Analysts at RBC Capital Markets suggested that it is a toss-up whether Gilead Sciences' remdesivir will succeed in demonstrating efficacy and ultimately securing approval to treat COVID-19, citing limited dosing results, confounding data and previous disappointments in Ebola. "[The] bar for success is likely very low, but we see at best 50/50 probability," analysts Brian Abrahams and Gregory Renza said.
Abrahams believes developing a treatment for the virus "remains a somewhat risky, unclear opportunity." Still, RBC indicated that sales of remdesivir could potentially reach $80 million to $150 million in the near term, although that falls well short of pandemic sales for Roche's influenza drug Tamiflu (oseltamivir), which reached $1.8 billion at their peak. Abrahams noted that intravenous administration of remdesivir will likely limit its use to severe cases requiring hospitalisation, while it is possible that the drug may also be stockpiled.
The analysts also suggested Gilead should be able to leverage the FDA's pandemic drug approval process and market a successful treatment while COVID-19 cases persist. "Perhaps more importantly, the programme should continue to put Gilead back on investors' radars," they said, noting that the company can also rely on its commercial HIV drug franchise and antivirals success to "solidify a new valuation floor for shares."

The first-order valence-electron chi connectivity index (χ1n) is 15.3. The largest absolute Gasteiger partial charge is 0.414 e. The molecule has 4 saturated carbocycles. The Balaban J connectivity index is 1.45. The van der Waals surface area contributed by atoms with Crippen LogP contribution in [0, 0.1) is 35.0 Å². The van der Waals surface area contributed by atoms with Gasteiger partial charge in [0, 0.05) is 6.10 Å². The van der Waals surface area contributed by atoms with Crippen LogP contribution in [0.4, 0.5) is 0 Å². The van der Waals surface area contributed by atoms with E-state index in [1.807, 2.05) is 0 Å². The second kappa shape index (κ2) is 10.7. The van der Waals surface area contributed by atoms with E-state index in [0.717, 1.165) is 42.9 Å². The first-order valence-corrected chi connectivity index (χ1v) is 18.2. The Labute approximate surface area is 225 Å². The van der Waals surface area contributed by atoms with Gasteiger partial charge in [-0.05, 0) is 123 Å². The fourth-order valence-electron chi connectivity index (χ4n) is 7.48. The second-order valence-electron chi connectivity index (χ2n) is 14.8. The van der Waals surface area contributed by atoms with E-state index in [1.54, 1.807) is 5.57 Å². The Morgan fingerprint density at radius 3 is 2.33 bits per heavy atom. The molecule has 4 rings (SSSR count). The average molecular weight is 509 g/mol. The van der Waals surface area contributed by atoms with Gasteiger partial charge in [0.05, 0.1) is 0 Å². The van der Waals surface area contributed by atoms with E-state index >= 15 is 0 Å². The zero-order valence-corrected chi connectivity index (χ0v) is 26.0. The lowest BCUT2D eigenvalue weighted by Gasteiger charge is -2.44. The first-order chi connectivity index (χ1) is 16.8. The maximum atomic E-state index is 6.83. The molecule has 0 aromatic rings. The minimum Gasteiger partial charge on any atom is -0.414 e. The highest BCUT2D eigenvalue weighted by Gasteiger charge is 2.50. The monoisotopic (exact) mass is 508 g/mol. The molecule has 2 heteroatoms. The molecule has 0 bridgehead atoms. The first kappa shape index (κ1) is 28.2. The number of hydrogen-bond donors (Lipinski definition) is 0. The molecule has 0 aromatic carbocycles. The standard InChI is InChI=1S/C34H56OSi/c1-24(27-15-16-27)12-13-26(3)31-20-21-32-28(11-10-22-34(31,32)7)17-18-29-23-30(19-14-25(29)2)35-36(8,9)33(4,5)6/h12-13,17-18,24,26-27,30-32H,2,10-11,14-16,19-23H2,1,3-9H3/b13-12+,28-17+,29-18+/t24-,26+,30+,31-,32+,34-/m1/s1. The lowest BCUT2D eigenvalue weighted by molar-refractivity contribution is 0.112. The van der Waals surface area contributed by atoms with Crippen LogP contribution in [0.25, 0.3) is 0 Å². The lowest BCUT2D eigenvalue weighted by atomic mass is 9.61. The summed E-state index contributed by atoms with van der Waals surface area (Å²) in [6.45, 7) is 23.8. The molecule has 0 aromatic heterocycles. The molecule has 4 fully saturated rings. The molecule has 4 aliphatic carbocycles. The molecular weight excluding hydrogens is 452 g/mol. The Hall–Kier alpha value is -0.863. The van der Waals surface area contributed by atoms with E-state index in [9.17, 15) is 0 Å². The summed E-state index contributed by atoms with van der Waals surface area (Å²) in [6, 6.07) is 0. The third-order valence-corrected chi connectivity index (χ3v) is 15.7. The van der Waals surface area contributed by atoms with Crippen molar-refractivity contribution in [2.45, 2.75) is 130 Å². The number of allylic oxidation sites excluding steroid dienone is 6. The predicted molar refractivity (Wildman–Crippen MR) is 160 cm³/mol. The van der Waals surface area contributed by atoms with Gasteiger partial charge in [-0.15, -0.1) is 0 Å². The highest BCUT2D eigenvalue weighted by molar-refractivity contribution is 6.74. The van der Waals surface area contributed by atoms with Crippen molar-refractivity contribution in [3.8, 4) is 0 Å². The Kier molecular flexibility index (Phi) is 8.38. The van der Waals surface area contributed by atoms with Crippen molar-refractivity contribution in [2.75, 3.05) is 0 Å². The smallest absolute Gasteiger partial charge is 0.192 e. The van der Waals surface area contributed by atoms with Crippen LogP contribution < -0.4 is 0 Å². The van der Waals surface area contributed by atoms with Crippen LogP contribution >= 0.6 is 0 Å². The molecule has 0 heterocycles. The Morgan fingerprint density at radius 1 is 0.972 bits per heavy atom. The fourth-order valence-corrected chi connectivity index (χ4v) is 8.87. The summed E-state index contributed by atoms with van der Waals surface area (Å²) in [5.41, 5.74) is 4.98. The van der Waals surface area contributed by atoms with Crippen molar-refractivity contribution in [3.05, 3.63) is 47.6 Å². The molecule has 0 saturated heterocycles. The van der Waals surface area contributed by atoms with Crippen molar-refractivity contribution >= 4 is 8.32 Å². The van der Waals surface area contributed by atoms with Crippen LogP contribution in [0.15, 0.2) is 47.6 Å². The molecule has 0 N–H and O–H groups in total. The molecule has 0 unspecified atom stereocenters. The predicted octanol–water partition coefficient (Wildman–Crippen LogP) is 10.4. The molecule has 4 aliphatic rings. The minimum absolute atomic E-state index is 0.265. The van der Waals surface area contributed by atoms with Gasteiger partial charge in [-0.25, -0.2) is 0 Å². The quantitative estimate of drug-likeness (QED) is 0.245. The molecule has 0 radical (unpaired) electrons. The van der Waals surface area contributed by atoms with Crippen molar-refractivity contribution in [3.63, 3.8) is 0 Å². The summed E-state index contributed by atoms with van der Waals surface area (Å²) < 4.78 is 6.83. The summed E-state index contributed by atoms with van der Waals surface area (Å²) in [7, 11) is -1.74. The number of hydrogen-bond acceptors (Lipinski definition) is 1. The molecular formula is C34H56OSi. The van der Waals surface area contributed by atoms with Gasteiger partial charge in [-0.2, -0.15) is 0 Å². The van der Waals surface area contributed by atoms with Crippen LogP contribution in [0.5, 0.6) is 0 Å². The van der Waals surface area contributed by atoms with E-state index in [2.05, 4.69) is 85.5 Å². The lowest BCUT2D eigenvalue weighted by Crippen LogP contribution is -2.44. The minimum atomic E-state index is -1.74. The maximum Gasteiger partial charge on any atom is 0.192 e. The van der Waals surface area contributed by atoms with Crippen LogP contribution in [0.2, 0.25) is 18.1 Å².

Meanwhile, Wells Fargo analyst Jim Birchenough remains optimistic about the prospects for remdesivir, downplaying concerns over the drug's "underwhelming" survival results when tested for use against Ebola infections. Instead, he believes remdesivir will meet study goals of lowering fevers caused by the new coronavirus and driving a higher hospital discharge rate, and could eventually add as much as $20 to Gilead's stock price.
The experimental broad-spectrum antiviral is currently undergoing multiple clinical trials, including in China and the US, with study results expected in April. For related analysis, see ViewPoints: Remdesivir the redeemer.
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